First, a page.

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Bradley plays major role in Pistons statement win at Boston

BOSTON -- Avery Bradley, basking in the glow of the Detroit Pistons' 118-108 triumph over his former team, emerged from a quick postgame visit to the Boston Celtics' locker room Monday night when a Celtics staffer in the TD Garden hallway cracked, "You don't know anyone in there."

Bradley didn't argue the suggestion. Boston's locker room, which features just four players from last season's Eastern Conference finalist, had emptied out by the time Bradley popped into the trainer's room and even then he didn't see a lot of familiar faces among the staffers in there.

And yet this Boston homecoming was everything that Bradley could have possibly wished for.

Right before Bradley was to be the final player announced during visitor starting lineup introductions, the lights dropped at TD Garden. On the JumboTron, a video of Bradley shooting in a darkened Celtics' practice facility appeared and fans roared at the sight.

A brief montage of highlights from Bradley's seven seasons in Boston followed, including Bradley's famous block on Dwyane Wade in the 2012 playoffs that left Wade falling backward to the parquet floor. Then came a Bradley pickpocket of Carmelo Anthony that led to a breakaway slam. Finally, a game-winner against the rival Cleveland Cavaliers. A "Thank You Avery" message displayed, and Bradley acknowledged the ovation by waving to the Garden faithful.

The entire sequence lasted less than a minute but was notable because, in recent seasons, the Celtics had never honored a former player that wasn't a member of Boston's 2008 title team.

Bradley had been on the Boston bench for nearly all of those tributes. For Paul Pierce and Kevin Garnett. For Doc Rivers and Rajon Rondo. For Kendrick Perkins and Ray Allen. For Eddie House and Brian Scalabrine and Tom Thibodeau.

Bradley was the first player to buck the title trend. And it's not hard to understand why. Bradley had been the last link to the Big Three era. And after being raised by that veteran crew, he helped bridge the gap to the Brad Stevens era, when he served as a veteran leader for a team starting the climb back to title contention. And it was the trade of Bradley to Detroit that helped Boston formally sign Gordon Hayward and assemble its new big three that includes Kyrie Irving and Al Horford.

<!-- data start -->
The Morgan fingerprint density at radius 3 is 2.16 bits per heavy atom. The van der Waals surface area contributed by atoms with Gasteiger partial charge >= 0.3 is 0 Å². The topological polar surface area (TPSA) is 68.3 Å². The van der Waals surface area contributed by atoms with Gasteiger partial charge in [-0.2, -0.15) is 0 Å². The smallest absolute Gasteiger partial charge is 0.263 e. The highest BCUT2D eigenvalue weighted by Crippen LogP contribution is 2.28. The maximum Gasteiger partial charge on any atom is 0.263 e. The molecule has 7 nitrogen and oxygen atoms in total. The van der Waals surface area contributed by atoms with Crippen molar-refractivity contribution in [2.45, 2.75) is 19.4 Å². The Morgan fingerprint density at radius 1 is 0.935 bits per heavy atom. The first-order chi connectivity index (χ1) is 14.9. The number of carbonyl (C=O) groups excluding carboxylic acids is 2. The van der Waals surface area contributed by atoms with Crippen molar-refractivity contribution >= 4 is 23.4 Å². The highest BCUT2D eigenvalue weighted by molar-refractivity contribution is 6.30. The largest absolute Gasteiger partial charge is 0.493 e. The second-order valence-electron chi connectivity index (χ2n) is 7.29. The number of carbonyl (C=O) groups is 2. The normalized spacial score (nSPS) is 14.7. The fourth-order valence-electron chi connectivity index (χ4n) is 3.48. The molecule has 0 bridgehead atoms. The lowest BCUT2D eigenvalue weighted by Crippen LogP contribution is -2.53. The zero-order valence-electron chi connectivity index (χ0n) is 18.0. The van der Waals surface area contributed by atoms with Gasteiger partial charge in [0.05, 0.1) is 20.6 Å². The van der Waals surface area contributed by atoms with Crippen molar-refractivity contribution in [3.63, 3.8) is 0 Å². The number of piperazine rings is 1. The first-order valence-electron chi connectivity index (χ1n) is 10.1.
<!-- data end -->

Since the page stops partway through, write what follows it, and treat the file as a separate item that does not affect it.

The significance of both the tribute and Garden ovation was not lost on Bradley. But, ever focused, he quickly moved forward. And it was Bradley's typically tenacious defense that helped the Pistons do what few teams in the NBA have done this season: corral Irving and prevent Boston from rallying from behind.

"In my seven years here, I tried to go out there and compete hard and leave everything out on the court for [the fans]," Bradley said. "For them to show that respect back to me, it means a lot to me. Like I said, this will always be my second home and I love all the fans in Boston."

Bradley said it wasn't hard to keep his focus on the game despite the pregame video. He helped harass Irving into 6-of-16 shooting and a season-high six turnovers. Irving finished with 18 points but was a minus-21 in plus/minus over 36 minutes.

"I'm a professional athlete, man. I go out there and I just try to leave everything out on the floor and play hard," Bradley said. "Every game to me is important. It doesn't matter who we are playing. I'm going to come with the same intensity every single game, the only difference was the fans before [this game] and the atmosphere. Like I said, I appreciate them."

Irving didn't hesitate to give Bradley, a two-time All-Defensive team selection, praise for his efforts.

"He's one of the best I go against, if not the best," he said. "Just going against Avery in the playoffs and the regular season, you've just gotta commend a guy like that, to be able to stay in front of you, pressure you one way, and still be able to do it without fouling."

Bradley, who during a Twitter Q&A upon his arrival in Detroit acknowledged that Irving was his toughest cover in the NBA, was asked if he felt like he got into Irving's head on this night.

"I don't think so. Kyrie is a very good player," Bradley said. "He goes out there and he tries to make plays for his team. I just tried to make everything hard on him. I feel like guys at Kyrie's level, all you can really do is make things hard on them and try to pressure them the entire game, pick your spots. Give them different looks. That's what we try to do tonight as a team. It wasn't just me, it was team defense."

Celtics guard Marcus Smart, one of the few players remaining that played alongside Bradley, felt like Bradley impacted the game with his usual intensity.

"[Bradley] came out real aggressive on both ends," Smart said. "He really did what Avery Bradley does. He makes it hard, gets up in you, and makes you work. We didn't do a good job handling his pressure."

Bradley got plenty of help. Andre Drummond had a monster night with 26 points and 22 rebounds. Drummond, with his tweaked free-throw form, kept shushing the Garden crowd while making 6 of 8 at the free throw line. Tobias Harris added a game-high 31 points on 16 shots for the Pistons.

The loss seemed to confirm the Pistons as legitimate contenders in the Eastern Conference. And a rare stumble for Boston left Irving yearning for another crack against Bradley & Co.

"Can't wait. Can't wait. Can't wait," Irving said. "It's always exciting when you have these regular-season matchups because you never know what can happen down the line, but it's always interesting because the way you respond. I know that most of my teammates and the coaching staff will be a little more prepared to play those guys.

"It kind of makes you want to mark it down on the calendar to see them again, just by their reaction after winning the basketball game as well. So you can tell they wanted it, and they came out and proved it."